What got me intrigued about the gadget that we as users really want is this post by techcrunch. Arrington believes that if you build features that users want, you will never succeed. And that the walkman would never have been made if this were so. The porsche would have been a volvo with user demanded features and horse would have been a camel. I beg to differ and disagree.
The fundamental assumption I'd like to make here is that users are dumb. Yes, marketers would disagree, and users and developers would all go up in arms with the defense "the user is king". But if you notice, just about carefully enough, you will see that the user has certain wants and desires that s/he wants fulfilled; but doesnt know how to go about getting them.
The Xerox machine was never demanded by the users, It literally came into the market and begged everyone to realize that they want it.
Ditto with the ipod. Any many many other products.
The features that users ask for result from their deductions about how to satisfy their wants and desires. And most often than not, these deductions are wrong; and that is why the user is "dumb". If I as a user am uncomfortable in my sitting posture in a porsche and demand more leg space, the designers should be able to see through my discomfort and maybe design an ergonomic or higher seat rather than conceding my demand of more leg space, and other features that would take the porsche to being a volvo.
The point I'm trying to make is that user feedback does matter. But not at superficial level or face value. It matters one further level away. User feedback about features should *ideally* reveal what they really want. And smart organizations would focus on serving those wants / needs / desires rather than blandly conceding to the features that the user demands. (or denying them the way Arrington has argued).
As for the title of this post. Before I talk about the gadget I really want, lets talk about the why I would want something like that.
- I have a PC which is powerful but its bulky and un-portable.
- I have a laptop but thats bulky too and I'd like to have a simple, fast laptop with a touchscreen interface to browse the net, read ebooks (like kindle), keep me updated with feeds.
- I've seen the tablet, but its too cumbersome and expensive. I want reduced specs and usability.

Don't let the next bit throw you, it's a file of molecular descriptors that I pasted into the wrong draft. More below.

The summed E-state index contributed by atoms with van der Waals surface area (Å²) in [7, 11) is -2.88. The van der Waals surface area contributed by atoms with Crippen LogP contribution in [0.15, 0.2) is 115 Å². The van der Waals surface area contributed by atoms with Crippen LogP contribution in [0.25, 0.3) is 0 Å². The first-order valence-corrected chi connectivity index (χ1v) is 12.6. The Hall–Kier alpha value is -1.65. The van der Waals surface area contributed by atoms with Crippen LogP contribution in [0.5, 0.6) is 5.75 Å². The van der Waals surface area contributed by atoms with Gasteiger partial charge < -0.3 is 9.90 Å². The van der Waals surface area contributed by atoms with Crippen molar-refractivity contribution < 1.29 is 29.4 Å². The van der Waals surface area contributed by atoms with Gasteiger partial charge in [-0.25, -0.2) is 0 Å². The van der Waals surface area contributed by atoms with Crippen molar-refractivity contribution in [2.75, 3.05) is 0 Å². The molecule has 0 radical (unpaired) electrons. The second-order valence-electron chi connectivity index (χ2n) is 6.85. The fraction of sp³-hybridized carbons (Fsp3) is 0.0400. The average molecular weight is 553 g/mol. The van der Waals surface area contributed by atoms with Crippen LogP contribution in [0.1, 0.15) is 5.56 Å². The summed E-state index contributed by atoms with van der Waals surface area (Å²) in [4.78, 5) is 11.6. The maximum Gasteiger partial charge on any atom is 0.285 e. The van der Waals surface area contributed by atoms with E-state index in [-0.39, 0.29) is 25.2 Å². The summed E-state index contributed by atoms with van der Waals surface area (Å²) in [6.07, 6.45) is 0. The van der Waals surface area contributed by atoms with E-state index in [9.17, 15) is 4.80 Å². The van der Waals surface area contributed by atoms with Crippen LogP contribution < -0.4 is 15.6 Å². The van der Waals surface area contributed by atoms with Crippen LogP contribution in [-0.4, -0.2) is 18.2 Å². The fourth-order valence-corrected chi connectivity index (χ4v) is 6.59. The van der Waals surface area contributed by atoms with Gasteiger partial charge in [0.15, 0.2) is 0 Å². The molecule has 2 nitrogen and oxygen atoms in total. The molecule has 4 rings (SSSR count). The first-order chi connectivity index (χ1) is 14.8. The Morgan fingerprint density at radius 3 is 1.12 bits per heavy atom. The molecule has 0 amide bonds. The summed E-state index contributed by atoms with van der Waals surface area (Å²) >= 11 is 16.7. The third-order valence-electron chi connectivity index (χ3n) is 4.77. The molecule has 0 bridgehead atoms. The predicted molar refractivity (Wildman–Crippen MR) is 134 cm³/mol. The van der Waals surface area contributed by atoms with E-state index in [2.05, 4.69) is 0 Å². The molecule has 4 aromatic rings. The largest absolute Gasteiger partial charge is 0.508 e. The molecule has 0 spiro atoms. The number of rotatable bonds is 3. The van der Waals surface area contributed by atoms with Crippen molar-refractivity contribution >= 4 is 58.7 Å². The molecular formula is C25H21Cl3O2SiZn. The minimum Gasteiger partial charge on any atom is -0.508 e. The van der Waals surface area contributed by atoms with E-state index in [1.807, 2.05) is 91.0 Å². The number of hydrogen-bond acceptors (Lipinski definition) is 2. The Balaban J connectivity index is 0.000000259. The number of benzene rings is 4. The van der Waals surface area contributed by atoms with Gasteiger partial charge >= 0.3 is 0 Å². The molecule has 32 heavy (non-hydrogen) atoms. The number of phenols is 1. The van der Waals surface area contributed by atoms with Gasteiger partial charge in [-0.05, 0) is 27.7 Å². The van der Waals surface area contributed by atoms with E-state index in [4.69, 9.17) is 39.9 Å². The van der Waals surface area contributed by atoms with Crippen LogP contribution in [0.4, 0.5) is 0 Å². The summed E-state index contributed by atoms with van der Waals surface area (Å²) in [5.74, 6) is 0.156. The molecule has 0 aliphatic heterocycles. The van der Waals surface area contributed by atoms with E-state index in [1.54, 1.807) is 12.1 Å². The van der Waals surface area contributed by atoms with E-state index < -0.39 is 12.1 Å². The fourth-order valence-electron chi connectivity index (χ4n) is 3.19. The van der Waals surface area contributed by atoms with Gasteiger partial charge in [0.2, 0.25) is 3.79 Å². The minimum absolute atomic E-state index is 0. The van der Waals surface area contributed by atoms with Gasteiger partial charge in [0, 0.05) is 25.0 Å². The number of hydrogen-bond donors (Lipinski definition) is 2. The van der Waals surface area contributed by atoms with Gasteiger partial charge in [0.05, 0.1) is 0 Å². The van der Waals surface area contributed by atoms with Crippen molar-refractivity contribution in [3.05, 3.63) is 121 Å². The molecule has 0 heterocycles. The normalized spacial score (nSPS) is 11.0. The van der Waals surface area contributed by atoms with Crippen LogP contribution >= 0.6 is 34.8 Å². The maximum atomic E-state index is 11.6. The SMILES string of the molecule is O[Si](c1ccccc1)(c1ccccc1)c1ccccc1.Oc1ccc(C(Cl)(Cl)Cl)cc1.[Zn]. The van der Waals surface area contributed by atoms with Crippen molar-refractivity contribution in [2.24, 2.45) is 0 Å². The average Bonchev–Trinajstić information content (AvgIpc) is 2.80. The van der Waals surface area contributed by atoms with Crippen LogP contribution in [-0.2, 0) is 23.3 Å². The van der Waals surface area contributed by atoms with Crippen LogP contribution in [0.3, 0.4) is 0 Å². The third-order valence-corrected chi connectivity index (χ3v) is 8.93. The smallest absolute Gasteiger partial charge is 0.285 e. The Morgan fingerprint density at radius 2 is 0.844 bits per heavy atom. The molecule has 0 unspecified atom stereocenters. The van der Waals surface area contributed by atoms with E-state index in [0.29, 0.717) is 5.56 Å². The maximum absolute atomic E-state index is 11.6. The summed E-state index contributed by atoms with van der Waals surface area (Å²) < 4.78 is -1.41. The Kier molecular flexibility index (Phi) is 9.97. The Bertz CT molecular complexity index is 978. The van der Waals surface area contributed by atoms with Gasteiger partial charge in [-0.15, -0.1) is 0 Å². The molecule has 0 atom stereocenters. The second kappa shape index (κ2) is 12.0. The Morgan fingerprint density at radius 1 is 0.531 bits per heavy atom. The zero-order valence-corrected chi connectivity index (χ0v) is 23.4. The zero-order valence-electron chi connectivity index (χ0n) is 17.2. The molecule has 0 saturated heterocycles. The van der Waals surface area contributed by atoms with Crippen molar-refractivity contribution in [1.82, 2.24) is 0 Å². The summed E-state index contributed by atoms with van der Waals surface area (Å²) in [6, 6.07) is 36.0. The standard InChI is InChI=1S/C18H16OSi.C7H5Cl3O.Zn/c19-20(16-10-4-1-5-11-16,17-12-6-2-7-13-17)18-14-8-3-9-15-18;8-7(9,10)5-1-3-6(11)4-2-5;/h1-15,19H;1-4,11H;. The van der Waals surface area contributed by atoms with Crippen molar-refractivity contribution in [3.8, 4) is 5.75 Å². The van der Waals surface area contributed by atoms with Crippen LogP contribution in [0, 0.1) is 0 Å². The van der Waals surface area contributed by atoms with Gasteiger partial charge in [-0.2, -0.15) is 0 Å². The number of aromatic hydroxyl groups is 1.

- I want something light and portable that i can carry around anywhere. Imagine watching TV on the sofa and querying for the latest discounts on the advertisement you just saw on TV. or maybe read about the reviews of a move that will feature in another 5 minutes. Or maybe verify the facts that Bush / Obama / other leaders are talking about in a live speech; maybe live blog about it?
- It should look nice and trendy and be usable and fast and sleek at the same time.
As said in the first post on crunchpad:
I want a dead simple and dirt cheap touch screen web tablet to surf the web. Nothing fancy like the Dell latitude XT, which costs $2,500. Just a Macbook Air-thin touch screen machine that runs Firefox and possibly Skype on top of a Linux kernel. It doesn’t exist today, and as far as we can tell no one is creating one.
Techcrunch went about its own task of making one such gadget. Here is Prototype A and Prototype B. A screen picture:
There are no plans of going into production yet, so lets put this aside as a mere hobby project.
Moroever, it seems a trifle too thick (and maybe bulky?)
Recently I came accross Touchbook.
Until now, all netbooks were engineered the same way: Power-hungry Intel Atom, ugly case, and outdated 90's OS. Our goal: To achieve a breakthrough in both architecture and design. The result: a revolutionary device that works as both a netbook and a standalone tablet thanks to a detachable keyboard and a 3D touchscreen user interface.
- Like a cellphone, it is always-on, so there is no need to reboot each time. And without noisy fans and disk drives, it's completely silent, so it won't intrude on your inner space.
- The Touch Book OS has two modes: one for use with keyboard and touchpad, and one for use as a standalone touchscreen tablet. The innovative 3D interface is easy to use and does not require a stylus or a skinny pinky.
- The Touch Book also includes Mozilla's upcoming mobile browser, code-named Fennec, which was designed with touchscreens in mind.
- The best one in my opinion
A device that is between a phone and a laptop, one notch above a PDA.
Does almost everything on the checklist:
- Memo - one of the core functions, vector-based memo engine, advanced technology that mimics the "same feeling of writing on paper," auto-save, detailed drawings
- Schedule - calendar, appointments, to do list
- Name Card - individual contact cards using photos taken with built-in camera
- Camera - still images (JPG) and video recording (AVI)
- Life - community feature, daily contests for mintpad users to enter
- Blog - community feature, create your own and view others' "mint blogs"
- Book Store - community feature, create and share content published as "books"
- Chatting - real-time memo exchange, chatrooms, WiFi and ad hoc connections
- Music - standard music functions (APE, FLAC, MP3, OGG, WAV, WMA)
- Video - internet streaming TV, standard video functions (DiVX, MPEG-4, WMV, XviD)
- Pictures - photo album, slideshow, up to 2048 x 2048 resolution
- Recording - voice recording (WMA)
- Internet - "high-speed full browsing with Flash support" (according to product brochure)
There are couple others trying to build a similar product. the Kindle itself does pretty well on few fronts though falls back on features and capabilities. Apple is roumored to be doing something with touchscreens lately. But as of now the touchbook seems to be the best of the lot.
Only time will tell which of the gadgets takes a lead and provides what we truly want.